In the current, connected environment, it is very easy to trap ourselves by believing that every device, and every application, has access to a reliable, low latency network connection.
And whilst this may generally be true, for some applications, it is not enough. Consider for a moment how often your 3G/4G mobile internet connection bombs out. Frequently for sure. So, what happens when IoT-enabled devices suffer from the same lack of a robust network connection?
In most scenarios, inbuilt fault tolerance would take up the slack. But in some situations, such as high volumes of time-series data being transferred at short intervals, even our best efforts are not enough. The time sequence can be broken.
Enter the Cloud
Time-series data normally needs to be received sequentially. For example, weather monitoring equipment might send current weather conditions once a minute. The entire sequence of time-series data can be used to visualize weather pattern history and potentially predict future weather.
By sending this time-series data first to the cloud, it is possible to improve the reliability of the data stream. This is done in the following way:
This improves reliability in two main ways. Firstly, cloud providers are often much more robust, offering an always-on service with full fault tolerance and failover capabilities.
Secondly, the intelligent dataflow pipeline that acts as a pre-processor for incoming time-series data before it is sent to cloud storage actively monitors the data stream and corrects errors in the time series.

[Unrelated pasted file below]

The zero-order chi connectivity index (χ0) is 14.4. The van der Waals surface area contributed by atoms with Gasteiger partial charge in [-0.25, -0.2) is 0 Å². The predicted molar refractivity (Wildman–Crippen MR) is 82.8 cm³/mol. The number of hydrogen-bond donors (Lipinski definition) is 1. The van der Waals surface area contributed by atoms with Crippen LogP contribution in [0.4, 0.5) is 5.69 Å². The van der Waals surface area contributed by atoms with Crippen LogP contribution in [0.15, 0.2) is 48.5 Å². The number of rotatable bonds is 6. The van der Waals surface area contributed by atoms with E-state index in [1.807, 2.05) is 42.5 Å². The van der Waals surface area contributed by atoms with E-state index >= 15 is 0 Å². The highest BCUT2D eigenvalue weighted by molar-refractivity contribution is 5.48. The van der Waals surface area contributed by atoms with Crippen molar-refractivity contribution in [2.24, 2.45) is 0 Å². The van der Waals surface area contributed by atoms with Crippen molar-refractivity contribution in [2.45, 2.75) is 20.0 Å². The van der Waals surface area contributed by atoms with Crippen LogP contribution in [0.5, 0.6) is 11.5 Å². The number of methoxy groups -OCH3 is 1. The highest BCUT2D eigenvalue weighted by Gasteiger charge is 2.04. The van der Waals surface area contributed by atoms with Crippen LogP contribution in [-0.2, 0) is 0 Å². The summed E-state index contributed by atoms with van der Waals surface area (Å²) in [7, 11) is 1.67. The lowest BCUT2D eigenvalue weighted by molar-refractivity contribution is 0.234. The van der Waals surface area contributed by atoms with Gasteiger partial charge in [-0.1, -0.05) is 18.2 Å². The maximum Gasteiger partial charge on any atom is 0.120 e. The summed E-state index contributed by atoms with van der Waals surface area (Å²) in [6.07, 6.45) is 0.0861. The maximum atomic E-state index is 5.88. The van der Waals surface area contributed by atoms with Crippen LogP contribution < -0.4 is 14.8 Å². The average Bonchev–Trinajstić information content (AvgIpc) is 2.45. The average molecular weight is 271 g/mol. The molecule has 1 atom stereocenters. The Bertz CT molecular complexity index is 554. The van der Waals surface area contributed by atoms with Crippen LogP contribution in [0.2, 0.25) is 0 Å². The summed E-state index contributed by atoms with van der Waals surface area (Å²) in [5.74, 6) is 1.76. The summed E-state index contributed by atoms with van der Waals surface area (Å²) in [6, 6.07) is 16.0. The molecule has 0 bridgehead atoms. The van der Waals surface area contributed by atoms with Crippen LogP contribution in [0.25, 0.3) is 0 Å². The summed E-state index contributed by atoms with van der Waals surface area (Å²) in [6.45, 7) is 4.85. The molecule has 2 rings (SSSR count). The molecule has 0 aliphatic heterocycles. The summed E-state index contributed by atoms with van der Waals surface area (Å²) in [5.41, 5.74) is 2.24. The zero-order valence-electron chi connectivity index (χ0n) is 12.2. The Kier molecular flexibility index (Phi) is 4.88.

Additional Benefits of the Cloud
Of course, once data is stored in the cloud, it can be accessed using a vast array of tools. For example, analytics applications can easily import the data, opening the possibility to perform almost real-time analytics on data send from potentially hundreds or thousands of devices.
Additionally, the cloud platform itself will usually come with a full feature set with regards to logging of transactions. And in this case, it provides the ability to check whether time-series data has been received correctly. If something is out of sequence, it can be repaired.
Importing Historical Data
Finally, we come to the concept of using a cloud platform to build a reliable silo of historic time-series data.
The historic data can be imported into the cloud by first being parsed by the dataflow pipeline. This will effectively repair any parts of the time series that is out of sequence. Historic data can then be forwarded to cloud storage for application access. What we have achieved in this case, is the full import of historic time-series data that has had the time sequence intelligently repaired as part of the import process.